If media surveys are to be believed, Japan's ruling Liberal Democratic Party (LDP) is on course for a huge victory in today's general election despite Prime Minister Shinzo Abe's tumble in approval ratings earlier this year.
This is the result of an opposition that, caught off guard by Mr Abe's snap election call, has not captured voters who are beginning to feel an improvement in the economy.
The question, however, is whether Mr Abe's LDP-Komeito coalition will keep its two-thirds "supermajority" in Parliament by winning 310 out of the 465 seats in the lower chamber.
Support from two-thirds of the Lower House will help pave the way for Mr Abe to realise his grandiose ambition of becoming the first leader to amend Japan's 70-year-old pacifist Constitution, to specify the role of the military. But critics worry this could be the start of a slippery slope which eventually leads to a remilitarised Japan.
Polling stations open from 7am to 8pm today. But voter turnout, which hit an all-time low of 52.7 per cent in the 2014 elections, could again be affected by heavy rain as Typhoon Lan makes landfall.
Mr Abe battled the rain last night at his final rally, held in Tokyo's Akihabara electronics district, addressing a packed crowd fervently waving the national flag. He said Japan has grown economically since the LDP took power in 2012, and that the party provides stability in the face of the North Korean threat.
Even if the LDP-Komeito coalition does not win two-thirds of the seats, the good news for Mr Abe is that rivals Kibo no To (Party of Hope), run by Tokyo Governor Yuriko Koike, as well as the Osaka-based Nippon Ishin no Kai (Japan Innovation Party) are both in favour of revising the Constitution.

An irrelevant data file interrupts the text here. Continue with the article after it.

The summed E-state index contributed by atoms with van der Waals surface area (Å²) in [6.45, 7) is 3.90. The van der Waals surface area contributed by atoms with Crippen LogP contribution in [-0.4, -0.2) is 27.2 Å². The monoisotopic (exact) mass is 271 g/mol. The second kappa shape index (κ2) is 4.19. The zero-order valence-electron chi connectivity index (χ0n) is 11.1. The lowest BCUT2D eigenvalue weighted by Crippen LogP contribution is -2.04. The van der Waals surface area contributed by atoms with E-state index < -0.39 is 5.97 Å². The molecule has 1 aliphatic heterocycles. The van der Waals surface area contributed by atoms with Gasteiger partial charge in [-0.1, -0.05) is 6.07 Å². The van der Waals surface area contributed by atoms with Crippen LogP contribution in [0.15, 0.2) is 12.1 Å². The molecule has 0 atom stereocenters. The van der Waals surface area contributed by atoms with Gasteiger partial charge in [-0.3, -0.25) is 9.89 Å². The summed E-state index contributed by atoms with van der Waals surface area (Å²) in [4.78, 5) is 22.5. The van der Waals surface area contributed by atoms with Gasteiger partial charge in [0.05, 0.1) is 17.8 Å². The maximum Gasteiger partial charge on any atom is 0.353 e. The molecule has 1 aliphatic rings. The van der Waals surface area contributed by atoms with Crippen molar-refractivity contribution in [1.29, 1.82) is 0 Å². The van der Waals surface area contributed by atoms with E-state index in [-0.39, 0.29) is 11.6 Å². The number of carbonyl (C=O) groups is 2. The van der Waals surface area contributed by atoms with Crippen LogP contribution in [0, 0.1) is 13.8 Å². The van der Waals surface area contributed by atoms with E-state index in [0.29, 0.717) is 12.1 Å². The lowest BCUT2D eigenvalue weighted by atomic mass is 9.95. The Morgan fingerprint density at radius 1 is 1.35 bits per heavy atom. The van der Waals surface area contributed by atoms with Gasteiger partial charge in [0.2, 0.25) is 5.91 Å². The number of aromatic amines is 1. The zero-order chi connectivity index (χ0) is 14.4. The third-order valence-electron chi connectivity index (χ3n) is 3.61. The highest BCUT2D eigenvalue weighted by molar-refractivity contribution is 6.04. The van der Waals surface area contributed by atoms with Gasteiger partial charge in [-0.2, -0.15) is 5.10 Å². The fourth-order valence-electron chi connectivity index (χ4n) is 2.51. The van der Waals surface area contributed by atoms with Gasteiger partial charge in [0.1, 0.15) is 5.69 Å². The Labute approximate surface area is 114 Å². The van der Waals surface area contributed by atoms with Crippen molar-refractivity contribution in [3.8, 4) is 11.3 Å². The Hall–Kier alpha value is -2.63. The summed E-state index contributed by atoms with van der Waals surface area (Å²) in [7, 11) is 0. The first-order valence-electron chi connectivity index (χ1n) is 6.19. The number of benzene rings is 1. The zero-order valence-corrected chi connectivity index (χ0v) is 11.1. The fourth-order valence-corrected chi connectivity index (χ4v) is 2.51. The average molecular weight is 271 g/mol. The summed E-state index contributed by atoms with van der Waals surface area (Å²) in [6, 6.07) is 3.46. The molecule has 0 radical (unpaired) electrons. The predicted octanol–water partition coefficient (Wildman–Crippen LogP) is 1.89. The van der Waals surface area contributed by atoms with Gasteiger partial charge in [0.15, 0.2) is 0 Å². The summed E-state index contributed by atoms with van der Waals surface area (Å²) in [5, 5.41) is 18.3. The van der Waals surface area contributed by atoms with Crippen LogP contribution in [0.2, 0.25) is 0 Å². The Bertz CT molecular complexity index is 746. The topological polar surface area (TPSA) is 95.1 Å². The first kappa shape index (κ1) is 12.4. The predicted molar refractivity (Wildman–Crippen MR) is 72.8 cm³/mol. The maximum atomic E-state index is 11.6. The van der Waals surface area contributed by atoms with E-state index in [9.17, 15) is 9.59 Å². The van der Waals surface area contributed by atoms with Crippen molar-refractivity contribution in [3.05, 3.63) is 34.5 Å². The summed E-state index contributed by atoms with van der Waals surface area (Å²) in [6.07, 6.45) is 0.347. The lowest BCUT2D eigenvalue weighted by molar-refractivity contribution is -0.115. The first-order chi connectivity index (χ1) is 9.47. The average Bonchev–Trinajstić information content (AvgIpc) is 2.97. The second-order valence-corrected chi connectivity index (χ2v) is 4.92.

If the LDP alone is unable to win a simple majority, or if the ruling coalition loses more than 50 seats, Mr Abe will lose influence and there may be voices - within the LDP - asking him to take responsibility.
UNIVERSITY OF TOKYO POLITICAL OBSERVER YU UCHIYAMA
But the challenge for Mr Abe is that he will have to strike concessions with these other pro-revision groups over the clauses to change.
Besides amending the war-renouncing Article 9, Mr Abe also wants to change the law of the land to mandate free education, and to give the prime minister emergency powers during crises.
Though the LDP and Komeito look to be on course for a comfortable majority, Mr Abe has set a modest goal of winning 233 seats, or a simple majority, for the bloc, failing which, he said, he would resign. The LDP had 290 seats and, with the Komeito's 34, held 68.2 per cent of the 475-seat Lower House. There are 10 fewer seats this time.
Even though surveys show the opposition challenge is fizzling out, analysts said Mr Abe's position as LDP leader may still be in jeopardy in the event of a poor showing, with an internal party leadership election due next year.
University of Tokyo political observer Yu Uchiyama said: "If the LDP alone is unable to win a simple majority, or if the ruling coalition loses more than 50 seats, Mr Abe will lose influence and there may be voices - within the LDP - asking him to take responsibility."
Rules were revised this year to allow Mr Abe a third consecutive term as LDP chief, and hence, prime minister. But Internal affairs and Communications Minister Seiko Noda, former foreign minister Fumio Kishida and former defence minister Shigeru Ishiba are all eyeing the role.
The snap elections were called after a bruising year for Mr Abe, whose approval fell to below 30 per cent at one point in the wake of two cronyism scandals.